The UK public sector spends £135 million a year, made up of subscriptions and time spent trying to find articles, accessing the journal papers it needs to perform effectively. Each extra 5% of journal papers accessed via open access on the web would save the public purse £1.7 million, even if no subscription fees were to be saved.
The UK’s valuable voluntary and charitable sector would also benefit from open access to academic research. For survey respondents, the two most frequently mentioned barriers to accessing research were cost (80%) and lack of time (46%).
Making more research free at the point of access, and easier to search across could produce significant savings, but could also lead to better decisions based on all the available evidence. As one senior scientific officer in a specialist scientific unit of large department of state observes “Open access would allow a lot more speculative reading and reading around the subject which is really useful for a holistic and high quality view to be developed.” This, in turn, offers benefits back to researchers, boosting the impact of their research by increasing its reach outside the academy.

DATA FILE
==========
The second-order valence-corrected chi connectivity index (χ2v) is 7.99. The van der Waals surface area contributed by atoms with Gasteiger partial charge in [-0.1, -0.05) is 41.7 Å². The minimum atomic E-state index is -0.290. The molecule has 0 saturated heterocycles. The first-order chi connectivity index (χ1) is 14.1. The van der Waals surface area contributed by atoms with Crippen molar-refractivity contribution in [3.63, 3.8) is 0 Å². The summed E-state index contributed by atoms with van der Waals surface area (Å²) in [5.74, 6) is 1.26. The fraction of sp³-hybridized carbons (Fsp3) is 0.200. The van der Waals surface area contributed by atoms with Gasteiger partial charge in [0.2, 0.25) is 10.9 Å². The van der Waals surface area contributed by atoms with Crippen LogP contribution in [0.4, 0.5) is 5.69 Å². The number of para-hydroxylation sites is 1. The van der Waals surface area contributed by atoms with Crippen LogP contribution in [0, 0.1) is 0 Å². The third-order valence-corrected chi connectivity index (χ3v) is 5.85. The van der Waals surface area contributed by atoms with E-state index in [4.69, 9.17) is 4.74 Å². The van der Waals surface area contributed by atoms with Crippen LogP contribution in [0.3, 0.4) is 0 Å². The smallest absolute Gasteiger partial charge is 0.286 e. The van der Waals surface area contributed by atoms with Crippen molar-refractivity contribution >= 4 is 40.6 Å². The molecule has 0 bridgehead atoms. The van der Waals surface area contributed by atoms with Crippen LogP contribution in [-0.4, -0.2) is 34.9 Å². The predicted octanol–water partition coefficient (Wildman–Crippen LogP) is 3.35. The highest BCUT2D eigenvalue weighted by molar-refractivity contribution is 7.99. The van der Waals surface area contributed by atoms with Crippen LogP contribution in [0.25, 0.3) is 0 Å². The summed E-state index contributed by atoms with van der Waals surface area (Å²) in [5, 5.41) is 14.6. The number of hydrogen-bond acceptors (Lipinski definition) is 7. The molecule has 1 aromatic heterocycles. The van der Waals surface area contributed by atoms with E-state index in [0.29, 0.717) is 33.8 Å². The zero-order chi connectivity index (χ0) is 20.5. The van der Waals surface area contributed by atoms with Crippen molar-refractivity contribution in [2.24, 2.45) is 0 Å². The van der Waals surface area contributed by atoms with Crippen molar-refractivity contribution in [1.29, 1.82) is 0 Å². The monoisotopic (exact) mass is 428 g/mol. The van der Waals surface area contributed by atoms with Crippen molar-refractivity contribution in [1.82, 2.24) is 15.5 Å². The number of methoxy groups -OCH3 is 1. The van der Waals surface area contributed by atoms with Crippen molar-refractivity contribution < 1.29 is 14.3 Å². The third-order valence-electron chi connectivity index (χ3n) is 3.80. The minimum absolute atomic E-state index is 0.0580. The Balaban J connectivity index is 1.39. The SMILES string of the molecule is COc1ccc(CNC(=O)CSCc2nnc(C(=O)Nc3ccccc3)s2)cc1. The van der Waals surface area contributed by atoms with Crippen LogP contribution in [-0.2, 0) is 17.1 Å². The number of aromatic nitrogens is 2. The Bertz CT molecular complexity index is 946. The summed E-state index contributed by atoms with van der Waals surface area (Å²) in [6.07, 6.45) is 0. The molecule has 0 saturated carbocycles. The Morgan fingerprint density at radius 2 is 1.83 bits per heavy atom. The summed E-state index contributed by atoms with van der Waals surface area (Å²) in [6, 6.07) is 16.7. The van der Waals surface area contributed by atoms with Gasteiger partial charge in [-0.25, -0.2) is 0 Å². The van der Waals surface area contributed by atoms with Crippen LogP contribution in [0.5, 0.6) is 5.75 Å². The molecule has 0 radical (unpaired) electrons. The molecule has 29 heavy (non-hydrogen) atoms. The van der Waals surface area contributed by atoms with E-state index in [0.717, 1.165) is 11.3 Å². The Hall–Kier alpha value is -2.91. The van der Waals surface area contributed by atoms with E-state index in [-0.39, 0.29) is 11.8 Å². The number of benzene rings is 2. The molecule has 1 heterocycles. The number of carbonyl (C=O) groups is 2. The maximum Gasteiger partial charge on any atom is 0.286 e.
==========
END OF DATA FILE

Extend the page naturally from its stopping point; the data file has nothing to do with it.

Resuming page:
These findings are borne out across all three reports in this series [the first looked at benefits of OA to the private sector, see below), and this body of new, quantitative work provides compelling evidence that increasing open access to research articles will have direct financial and practical benefits for the UK as a whole, benefits that are especially valuable in a time of austerity.
The reports make a number of recommendations around increasing awareness of open access in these two important sectors. These include promoting the value of the information produced as a result of public research funding  and exploring ways of improving relationships between academic researchers and workers in other sectors who rely on their research to do their jobs well.
Benefits to the Private Sector of Open Access to Higher Education and Scholarly Research
A Research report to JISC and the Open Access Implementation Group, from HOST Policy Research by Dr David Parsons, Dick Willis and Dr Jane Holland (August 2011)